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Mexico’s state oil company Pemex has issued a $1.5-billion bond to raise funds necessary to refinance existing debt, Reuters reported, quoting a source in the know that remained unnamed.
According to the report, this is the first time the Mexican giant has raised new debt after it lost its investment-grade rating from Moody’s. Fitch has a BBB- rating on Pemex, which is still in investment-grade.
Regardless of credit ratings, however, Pemex has become the most indebted energy company in the world and that’s despite efforts by the Lopez Obrador to strengthen the company, including through tax relief and a reversal of liberalization measures taken by the previous government.
Yet, according to the Reuters source, the new Pemex bond was substantially oversubscribed: the 6.875-percent coupon incentivized investors to bid a total $10 billion for the bond.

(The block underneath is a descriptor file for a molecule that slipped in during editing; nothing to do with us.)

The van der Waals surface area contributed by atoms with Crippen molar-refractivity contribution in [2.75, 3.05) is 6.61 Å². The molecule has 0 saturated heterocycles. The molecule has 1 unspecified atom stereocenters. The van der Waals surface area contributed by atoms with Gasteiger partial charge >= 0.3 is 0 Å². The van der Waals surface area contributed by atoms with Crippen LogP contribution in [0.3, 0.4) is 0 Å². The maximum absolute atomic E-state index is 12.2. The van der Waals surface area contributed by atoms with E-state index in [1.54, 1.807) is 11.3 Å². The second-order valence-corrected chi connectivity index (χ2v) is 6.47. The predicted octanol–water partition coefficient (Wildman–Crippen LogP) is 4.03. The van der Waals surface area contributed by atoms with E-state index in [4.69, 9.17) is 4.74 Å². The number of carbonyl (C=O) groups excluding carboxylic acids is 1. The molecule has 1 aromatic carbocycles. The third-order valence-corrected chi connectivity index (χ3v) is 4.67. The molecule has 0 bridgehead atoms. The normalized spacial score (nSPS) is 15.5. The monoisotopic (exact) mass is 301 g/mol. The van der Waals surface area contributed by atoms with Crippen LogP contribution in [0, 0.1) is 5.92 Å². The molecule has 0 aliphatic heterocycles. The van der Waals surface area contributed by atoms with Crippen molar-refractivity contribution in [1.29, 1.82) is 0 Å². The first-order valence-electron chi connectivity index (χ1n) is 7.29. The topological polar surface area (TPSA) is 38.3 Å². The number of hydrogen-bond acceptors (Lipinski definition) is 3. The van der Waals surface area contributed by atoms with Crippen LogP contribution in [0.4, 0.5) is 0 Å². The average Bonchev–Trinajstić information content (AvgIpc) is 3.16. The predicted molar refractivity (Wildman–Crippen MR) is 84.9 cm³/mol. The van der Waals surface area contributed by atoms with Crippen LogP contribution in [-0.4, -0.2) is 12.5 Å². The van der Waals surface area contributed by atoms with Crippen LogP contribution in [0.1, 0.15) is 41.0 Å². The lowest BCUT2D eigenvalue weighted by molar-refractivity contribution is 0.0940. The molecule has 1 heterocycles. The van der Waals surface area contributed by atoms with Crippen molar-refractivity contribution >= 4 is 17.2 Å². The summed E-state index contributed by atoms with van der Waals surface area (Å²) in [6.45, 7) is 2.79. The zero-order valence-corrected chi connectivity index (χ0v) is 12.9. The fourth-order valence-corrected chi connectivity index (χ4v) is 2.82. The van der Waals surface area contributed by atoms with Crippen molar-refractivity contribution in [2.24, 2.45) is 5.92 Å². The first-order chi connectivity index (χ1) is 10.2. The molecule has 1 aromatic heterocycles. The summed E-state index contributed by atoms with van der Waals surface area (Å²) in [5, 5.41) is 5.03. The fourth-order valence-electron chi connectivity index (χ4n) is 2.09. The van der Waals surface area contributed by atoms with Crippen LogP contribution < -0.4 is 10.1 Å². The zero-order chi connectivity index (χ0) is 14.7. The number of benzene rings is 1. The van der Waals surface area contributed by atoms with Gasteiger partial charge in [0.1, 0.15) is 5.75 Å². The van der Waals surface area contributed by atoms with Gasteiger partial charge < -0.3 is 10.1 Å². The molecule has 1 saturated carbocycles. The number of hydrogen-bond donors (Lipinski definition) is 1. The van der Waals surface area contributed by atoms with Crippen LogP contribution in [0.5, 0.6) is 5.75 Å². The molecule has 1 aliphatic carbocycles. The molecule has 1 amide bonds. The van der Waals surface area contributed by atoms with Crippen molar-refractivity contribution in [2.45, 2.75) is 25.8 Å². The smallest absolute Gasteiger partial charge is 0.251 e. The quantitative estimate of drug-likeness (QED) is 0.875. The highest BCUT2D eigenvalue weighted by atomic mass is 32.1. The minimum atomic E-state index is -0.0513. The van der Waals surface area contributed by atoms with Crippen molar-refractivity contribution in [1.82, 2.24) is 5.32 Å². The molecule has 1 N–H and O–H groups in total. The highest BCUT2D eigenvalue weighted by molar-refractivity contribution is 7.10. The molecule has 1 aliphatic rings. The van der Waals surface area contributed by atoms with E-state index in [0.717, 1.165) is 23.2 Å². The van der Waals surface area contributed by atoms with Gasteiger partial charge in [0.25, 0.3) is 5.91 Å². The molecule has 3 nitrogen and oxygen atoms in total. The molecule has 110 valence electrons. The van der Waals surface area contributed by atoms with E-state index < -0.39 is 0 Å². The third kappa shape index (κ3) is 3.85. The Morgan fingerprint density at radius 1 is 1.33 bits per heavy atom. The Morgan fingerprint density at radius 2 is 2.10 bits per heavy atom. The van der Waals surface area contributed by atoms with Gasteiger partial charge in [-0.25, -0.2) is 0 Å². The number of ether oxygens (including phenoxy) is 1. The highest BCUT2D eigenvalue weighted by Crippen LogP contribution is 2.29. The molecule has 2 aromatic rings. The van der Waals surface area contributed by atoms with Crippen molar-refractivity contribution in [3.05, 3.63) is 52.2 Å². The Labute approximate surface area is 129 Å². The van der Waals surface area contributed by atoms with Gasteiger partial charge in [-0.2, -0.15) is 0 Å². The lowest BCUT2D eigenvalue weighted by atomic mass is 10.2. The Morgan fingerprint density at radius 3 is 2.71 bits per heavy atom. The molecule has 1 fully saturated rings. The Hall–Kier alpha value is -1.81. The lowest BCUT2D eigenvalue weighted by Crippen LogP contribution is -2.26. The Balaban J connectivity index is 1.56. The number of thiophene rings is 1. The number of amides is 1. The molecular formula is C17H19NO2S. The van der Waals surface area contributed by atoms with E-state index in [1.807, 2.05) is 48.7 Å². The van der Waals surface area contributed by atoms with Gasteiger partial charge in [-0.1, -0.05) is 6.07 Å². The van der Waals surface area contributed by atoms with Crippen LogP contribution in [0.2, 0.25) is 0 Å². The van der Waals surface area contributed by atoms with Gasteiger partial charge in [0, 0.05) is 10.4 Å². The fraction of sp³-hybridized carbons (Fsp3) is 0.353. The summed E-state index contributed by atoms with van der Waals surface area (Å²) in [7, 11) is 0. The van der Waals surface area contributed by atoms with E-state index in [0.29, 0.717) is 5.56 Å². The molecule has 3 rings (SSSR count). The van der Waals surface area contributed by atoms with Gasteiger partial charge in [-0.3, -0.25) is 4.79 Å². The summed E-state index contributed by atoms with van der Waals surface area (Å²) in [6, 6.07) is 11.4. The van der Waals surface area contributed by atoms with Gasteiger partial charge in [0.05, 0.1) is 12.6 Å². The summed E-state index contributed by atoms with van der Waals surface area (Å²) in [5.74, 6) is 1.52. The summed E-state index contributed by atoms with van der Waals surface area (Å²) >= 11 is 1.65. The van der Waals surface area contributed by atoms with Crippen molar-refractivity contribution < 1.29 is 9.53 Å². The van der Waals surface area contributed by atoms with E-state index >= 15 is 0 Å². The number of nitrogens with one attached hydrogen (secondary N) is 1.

In addition to its swollen debt pile, which has reached some $100 billion, Pemex has also been fighting a steady production decline that most recently forced it to revise down its output projections for 2021. Last month, the country’s finance ministry said it expected Pemex to produce 1.857 million bpd on average next year down from a previous forecast for 2.027 million bpd.
The projected output for this year may also need to be revised down. The daily average is seen at 1.83 million bpd, but with natural depletion and lack of new exploration at sufficient levels, it may be difficult to achieve despite government support.
It was actually the government that may have contributed to the decline: all contracts with foreign oil field operators have been put under review for possible evidence of corruption and no new tenders for exploration blocks have been planned for the duration of this review. Between January and July, Pemex produced an average of 1.692 million bpd of crude oil, much below its forecast for the year.
By Irina Slav for Oilprice.com
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Irina is a writer for Oilprice.com with over a decade of experience writing on the oil and gas industry.